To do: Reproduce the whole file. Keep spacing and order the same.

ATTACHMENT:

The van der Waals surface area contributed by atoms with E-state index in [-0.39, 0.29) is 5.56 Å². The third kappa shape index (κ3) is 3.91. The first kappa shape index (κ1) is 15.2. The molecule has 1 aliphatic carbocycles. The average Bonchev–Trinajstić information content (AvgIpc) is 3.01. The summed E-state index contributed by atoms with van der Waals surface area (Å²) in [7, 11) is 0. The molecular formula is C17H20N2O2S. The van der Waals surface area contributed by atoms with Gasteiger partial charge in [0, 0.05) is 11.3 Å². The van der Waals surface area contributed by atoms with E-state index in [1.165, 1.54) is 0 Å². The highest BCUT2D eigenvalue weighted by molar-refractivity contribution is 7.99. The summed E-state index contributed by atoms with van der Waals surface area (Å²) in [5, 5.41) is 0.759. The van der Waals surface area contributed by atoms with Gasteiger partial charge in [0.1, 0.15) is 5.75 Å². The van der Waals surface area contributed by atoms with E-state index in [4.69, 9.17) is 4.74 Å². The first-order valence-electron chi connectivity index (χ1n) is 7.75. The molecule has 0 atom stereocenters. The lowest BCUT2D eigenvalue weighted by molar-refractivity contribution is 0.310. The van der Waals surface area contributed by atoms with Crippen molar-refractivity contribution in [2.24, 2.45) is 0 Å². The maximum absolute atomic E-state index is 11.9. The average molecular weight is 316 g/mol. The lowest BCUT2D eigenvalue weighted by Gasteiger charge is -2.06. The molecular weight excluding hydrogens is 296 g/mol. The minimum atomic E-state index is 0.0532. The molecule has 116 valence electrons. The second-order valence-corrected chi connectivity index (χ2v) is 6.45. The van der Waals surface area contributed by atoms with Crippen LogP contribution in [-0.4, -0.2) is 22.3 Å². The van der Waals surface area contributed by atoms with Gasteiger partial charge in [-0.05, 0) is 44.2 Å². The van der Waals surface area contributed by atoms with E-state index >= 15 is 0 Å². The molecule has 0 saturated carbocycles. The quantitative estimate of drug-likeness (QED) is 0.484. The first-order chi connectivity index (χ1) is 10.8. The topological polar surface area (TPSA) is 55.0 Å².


The van der Waals surface area contributed by atoms with E-state index in [-0.39, 0.29) is 5.56 Å². The third kappa shape index (κ3) is 3.91. The first kappa shape index (κ1) is 15.2. The molecule has 1 aliphatic carbocycles. The average Bonchev–Trinajstić information content (AvgIpc) is 3.01. The summed E-state index contributed by atoms with van der Waals surface area (Å²) in [7, 11) is 0. The molecular formula is C17H20N2O2S. The van der Waals surface area contributed by atoms with Gasteiger partial charge in [0, 0.05) is 11.3 Å². The van der Waals surface area contributed by atoms with E-state index in [1.165, 1.54) is 0 Å². The highest BCUT2D eigenvalue weighted by molar-refractivity contribution is 7.99. The summed E-state index contributed by atoms with van der Waals surface area (Å²) in [5, 5.41) is 0.759. The van der Waals surface area contributed by atoms with Gasteiger partial charge in [0.1, 0.15) is 5.75 Å². The van der Waals surface area contributed by atoms with E-state index in [4.69, 9.17) is 4.74 Å². The first-order valence-electron chi connectivity index (χ1n) is 7.75. The molecule has 0 atom stereocenters. The lowest BCUT2D eigenvalue weighted by molar-refractivity contribution is 0.310. The van der Waals surface area contributed by atoms with Crippen molar-refractivity contribution in [2.24, 2.45) is 0 Å². The maximum absolute atomic E-state index is 11.9. The average molecular weight is 316 g/mol. The lowest BCUT2D eigenvalue weighted by Gasteiger charge is -2.06. The molecular weight excluding hydrogens is 296 g/mol. The minimum atomic E-state index is 0.0532. The molecule has 116 valence electrons. The second-order valence-corrected chi connectivity index (χ2v) is 6.45. The van der Waals surface area contributed by atoms with Crippen LogP contribution in [-0.4, -0.2) is 22.3 Å². The van der Waals surface area contributed by atoms with Gasteiger partial charge in [-0.05, 0) is 44.2 Å². The van der Waals surface area contributed by atoms with E-state index >= 15 is 0 Å². The molecule has 0 saturated carbocycles. The quantitative estimate of drug-likeness (QED) is 0.484. The first-order chi connectivity index (χ1) is 10.8. The topological polar surface area (TPSA) is 55.0 Å².